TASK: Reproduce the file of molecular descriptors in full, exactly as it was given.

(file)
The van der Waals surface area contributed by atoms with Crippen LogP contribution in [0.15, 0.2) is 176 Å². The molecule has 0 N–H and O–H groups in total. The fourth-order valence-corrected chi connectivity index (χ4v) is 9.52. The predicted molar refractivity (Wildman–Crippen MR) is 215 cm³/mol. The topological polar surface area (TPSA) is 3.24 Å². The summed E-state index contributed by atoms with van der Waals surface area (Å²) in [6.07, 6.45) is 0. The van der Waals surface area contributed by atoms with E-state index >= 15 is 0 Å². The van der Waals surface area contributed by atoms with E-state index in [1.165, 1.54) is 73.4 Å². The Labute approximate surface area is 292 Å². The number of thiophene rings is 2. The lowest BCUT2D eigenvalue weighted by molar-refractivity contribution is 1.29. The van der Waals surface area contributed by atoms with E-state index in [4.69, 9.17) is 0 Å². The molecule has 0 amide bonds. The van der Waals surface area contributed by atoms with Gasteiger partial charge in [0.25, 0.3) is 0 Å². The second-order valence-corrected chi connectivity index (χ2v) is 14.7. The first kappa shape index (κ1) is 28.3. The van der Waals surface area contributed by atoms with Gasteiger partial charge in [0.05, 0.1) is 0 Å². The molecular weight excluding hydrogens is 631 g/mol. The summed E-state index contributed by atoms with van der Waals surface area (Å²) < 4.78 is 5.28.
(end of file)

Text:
The van der Waals surface area contributed by atoms with Crippen LogP contribution in [0.15, 0.2) is 176 Å². The molecule has 0 N–H and O–H groups in total. The fourth-order valence-corrected chi connectivity index (χ4v) is 9.52. The predicted molar refractivity (Wildman–Crippen MR) is 215 cm³/mol. The topological polar surface area (TPSA) is 3.24 Å². The summed E-state index contributed by atoms with van der Waals surface area (Å²) in [6.07, 6.45) is 0. The van der Waals surface area contributed by atoms with E-state index >= 15 is 0 Å². The van der Waals surface area contributed by atoms with E-state index in [1.165, 1.54) is 73.4 Å². The Labute approximate surface area is 292 Å². The number of thiophene rings is 2. The lowest BCUT2D eigenvalue weighted by molar-refractivity contribution is 1.29. The van der Waals surface area contributed by atoms with E-state index in [4.69, 9.17) is 0 Å². The molecule has 0 amide bonds. The van der Waals surface area contributed by atoms with Gasteiger partial charge in [0.25, 0.3) is 0 Å². The second-order valence-corrected chi connectivity index (χ2v) is 14.7. The first kappa shape index (κ1) is 28.3. The van der Waals surface area contributed by atoms with Gasteiger partial charge in [0.05, 0.1) is 0 Å². The molecular weight excluding hydrogens is 631 g/mol. The summed E-state index contributed by atoms with van der Waals surface area (Å²) < 4.78 is 5.28.